If there is a dreamy, bookish young woman in your life (or a gentleman with a fondness for the type) who has yet to rejoice in the wit and beauty of the BBC production of Jane Austen's classic Pride and Prejudice, the oversight must be remedied immediately. The five-hour adaptation yes, meticulous in its attention to period detail; yes, lovingly respectful of the text; oh, yes!...with that eye-popping scene of Colin Firth's Mr. Darcy stripping down for an impromptu swim is meant for a luxurious Sunday afternoon of swooning on the sofa, preferably with a cat (borrow one from the neighbors if you need to) and a bottle of chardonnay.
As Elizabeth Bennet, an endlessly endearing heroine with inimitable snap and crackle, the sparkle-eyed Jennifer Ehle is divinely accessible. (Keira Knightley was a pleasant surprise as Elizabeth in last year's Hollywood remake, though two cheekbones higher and three dress sizes smaller than how we envision this earthy girl.) But the acclaimed miniseries, and its enduring, slavish legion of fans, belong rightly to Firth. His Darcy, regal rigidity irresistibly crumpled at the feet of our zingy heroine, is the stuff of a girl's romantic dreams, right up there with horses and Paris in the spring. The role made Firth an international star, inspired wet T-shirt fever among female fans, and perhaps forever typecast him. See him similarly pinched and adorable as Mark Darcy in Bridget Jones's Diary. Perhaps his fatigue with a now-worn-out formula explains his complete absence from this 10th-anniversary limited collector's edition.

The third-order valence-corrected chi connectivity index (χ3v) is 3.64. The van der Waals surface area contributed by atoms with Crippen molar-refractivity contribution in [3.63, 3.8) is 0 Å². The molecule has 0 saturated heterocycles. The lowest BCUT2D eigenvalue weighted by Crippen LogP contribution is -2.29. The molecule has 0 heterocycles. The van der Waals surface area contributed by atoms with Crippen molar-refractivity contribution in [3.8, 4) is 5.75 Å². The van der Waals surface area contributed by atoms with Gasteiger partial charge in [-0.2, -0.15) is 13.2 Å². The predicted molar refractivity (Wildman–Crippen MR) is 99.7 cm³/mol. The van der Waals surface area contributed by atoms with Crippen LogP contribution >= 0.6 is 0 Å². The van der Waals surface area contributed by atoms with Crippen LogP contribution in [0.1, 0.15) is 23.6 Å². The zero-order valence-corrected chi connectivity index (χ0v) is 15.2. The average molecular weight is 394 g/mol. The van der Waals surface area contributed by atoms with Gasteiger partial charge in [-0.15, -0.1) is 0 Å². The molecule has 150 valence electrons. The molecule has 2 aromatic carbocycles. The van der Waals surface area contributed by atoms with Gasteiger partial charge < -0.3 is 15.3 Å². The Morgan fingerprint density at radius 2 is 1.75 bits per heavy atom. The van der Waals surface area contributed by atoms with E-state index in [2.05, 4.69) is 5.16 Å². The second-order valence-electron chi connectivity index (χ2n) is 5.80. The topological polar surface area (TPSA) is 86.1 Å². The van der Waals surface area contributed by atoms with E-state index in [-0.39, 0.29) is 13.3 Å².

Which brings me, alas, to the end of this love affair. There's nothing really here to justify the loud trumpeting of A&E's marketing department. The wrongheaded attempts at seduction, with fussy, gold-embossed, cloth-slipcased packaging, embarrass. (We dreamy, bookish girls may drink the occasional tea, but we don't use doilies.) To add insult to injury, there's the unforgivable inclusion of a making-of companion book that was published back in 1995, cast and crew filmographies that inexplicably cut off at 2001, and a well-intentioned if rather hokey A&E Biography of Jane Austen. The only real fresh material is an ''exclusive'' hour-long retrospective from various cast members and crew. But again, no Firth, and not a peep from Ehle, either. Instead we get earnest interviews with the producer, who trots out some of the same stories she tells on previous featurettes, and bored-looking supporting players. Cheers, though, to Crispin Bonham-Carter, who played the affable Mr. Bingley, for telling a good trouser-bulge joke. He alone understands that sometimes irreverence is the key to a woman's heart.